Tampa Bay does not have an NBA team, nor is it likely to try for one in the near future. The Orlando Magic play 93 miles from downtown Tampa, while the Miami Heat are 279 miles away. Yet, mainly due to LeBron James (but also due to Shaquille O'Neal being much more recently in Miami than in Orlando), the Heat are more popular in the Tampa Bay region than the Magic are -- and the Los Angeles Lakers are nearly as popular as the Magic, probably because of Shaq and Kobe. If Tampa Bay was an NBA market, it would rank 20th in population.

The Beatles never played a concert in the Tampa Bay region. Elvis Presley played many: In Tampa, at the Fort Homer Hesterly Armory on May 8 and July 31, 1955, and on February 19 and August 5, 1956; and at Curtis Hixon Hall on September 13, 1970, April 26, 1975 and September 2, 1976; in St. Petersburg, at the Floridian Theater on August 7, 1956, and the Bay Front Center on September 3, 1976 and February 14, 1977; in Sarasota at the Florida Theater on February 21, 1956; and in Lakeland, at the Polk Theater on August 6, 1956, and at the Lakeland Civic Center on April 27 and 28, 1975 and September 4, 1976.

This should provide you with a couple of non-sports things to do in the Tampa Bay region. And, if you want to go there, Walt Disney World is 70 miles up Interstate 4, an hour and 15 minutes by car from downtown Tampa.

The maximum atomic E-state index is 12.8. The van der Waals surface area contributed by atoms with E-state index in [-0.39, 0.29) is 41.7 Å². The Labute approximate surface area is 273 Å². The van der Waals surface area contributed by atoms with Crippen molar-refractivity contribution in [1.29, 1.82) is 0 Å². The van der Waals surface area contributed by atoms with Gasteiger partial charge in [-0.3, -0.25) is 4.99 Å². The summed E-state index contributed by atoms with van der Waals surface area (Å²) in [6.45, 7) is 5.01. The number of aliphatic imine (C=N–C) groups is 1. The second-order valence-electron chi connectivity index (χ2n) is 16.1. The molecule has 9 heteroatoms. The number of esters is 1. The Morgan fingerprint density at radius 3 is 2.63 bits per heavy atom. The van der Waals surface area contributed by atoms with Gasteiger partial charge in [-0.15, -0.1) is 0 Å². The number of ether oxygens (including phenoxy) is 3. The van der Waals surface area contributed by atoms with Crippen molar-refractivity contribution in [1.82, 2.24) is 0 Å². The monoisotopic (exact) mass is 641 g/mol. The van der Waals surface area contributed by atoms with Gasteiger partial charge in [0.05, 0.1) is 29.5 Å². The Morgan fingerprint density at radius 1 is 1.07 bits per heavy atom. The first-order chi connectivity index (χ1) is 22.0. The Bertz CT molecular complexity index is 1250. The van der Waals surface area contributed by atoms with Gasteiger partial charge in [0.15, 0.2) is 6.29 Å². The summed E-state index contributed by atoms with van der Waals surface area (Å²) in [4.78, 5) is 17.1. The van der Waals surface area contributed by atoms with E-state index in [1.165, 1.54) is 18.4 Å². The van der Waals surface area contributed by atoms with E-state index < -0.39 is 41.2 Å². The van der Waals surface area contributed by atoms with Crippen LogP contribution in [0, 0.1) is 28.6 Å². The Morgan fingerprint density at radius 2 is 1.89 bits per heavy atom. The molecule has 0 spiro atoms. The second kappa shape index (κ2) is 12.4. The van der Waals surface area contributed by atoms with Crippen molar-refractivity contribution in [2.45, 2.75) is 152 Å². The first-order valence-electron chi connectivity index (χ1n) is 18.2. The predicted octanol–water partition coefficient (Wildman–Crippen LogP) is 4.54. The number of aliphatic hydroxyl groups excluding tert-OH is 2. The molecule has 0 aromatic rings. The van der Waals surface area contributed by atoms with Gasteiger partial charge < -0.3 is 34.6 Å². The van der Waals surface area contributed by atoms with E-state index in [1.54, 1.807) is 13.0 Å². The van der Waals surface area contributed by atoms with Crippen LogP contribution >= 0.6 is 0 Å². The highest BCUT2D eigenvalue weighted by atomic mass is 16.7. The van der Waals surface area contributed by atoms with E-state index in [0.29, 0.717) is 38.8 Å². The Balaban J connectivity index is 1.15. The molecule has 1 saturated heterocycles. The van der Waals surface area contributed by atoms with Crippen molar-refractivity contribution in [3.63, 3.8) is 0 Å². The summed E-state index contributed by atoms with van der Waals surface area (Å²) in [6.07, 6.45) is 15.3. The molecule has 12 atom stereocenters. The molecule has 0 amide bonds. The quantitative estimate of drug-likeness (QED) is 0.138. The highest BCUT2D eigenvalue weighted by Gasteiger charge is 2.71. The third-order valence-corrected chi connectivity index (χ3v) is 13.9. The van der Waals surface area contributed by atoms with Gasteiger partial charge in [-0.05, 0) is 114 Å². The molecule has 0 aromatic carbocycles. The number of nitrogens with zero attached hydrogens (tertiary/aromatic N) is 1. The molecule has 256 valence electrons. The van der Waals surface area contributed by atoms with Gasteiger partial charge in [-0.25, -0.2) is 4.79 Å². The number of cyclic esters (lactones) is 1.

No President has ever come from Florida. Two men who served as Governor ran for the Democratic Party's nomination for the office, but neither came particularly close to the nomination: Reubin Askew dropped out after the 1984 New Hampshire Primary, and Bob Graham didn't even make it to calendar year 2004, much less the Iowa Caucuses.

Malio's, in downtown Tampa at 400 N. Ashley Drive at Kennedy Blvd., is a locally famous restaurant, known around there as George Steinbrenner's favorite. He had a private room there, as does the still-living Tampa native and Yankee Legend Lou Piniella.

Steinbrenner is buried at Trinity Memorial Gardens, 12609 Memorial Drive, in New Port Richey, in Trinity, 28 miles northwest of downtown Tampa and 41 miles north of Tropicana Field. It is not reachable without a car.

The Tampa Bay region doesn't have a lot of tall buildings. The tallest, at 579 feet, is 100 North Tampa, named for its address at Whiting Street downtown, formerly named the Regions Building.

Oh, and, get this: As New York is known as the Big Apple, Tampa likes to call itself the Big Guava. In the words of the immortal Jack Paar, I kid you not.

*

So, if you can afford it, go on down and join your fellow Yankee Fans in taking over the Rays' stadium. Let's just hope the Yankees' bats and arms are as good as their fans. We need to make a statement against these guys. Tell them, as Cameron Frye (Alan Ruck) said in Ferris Bueller's Day Off, "You'd better mind your P's and Q's, buster, and remember who you're dealing with!"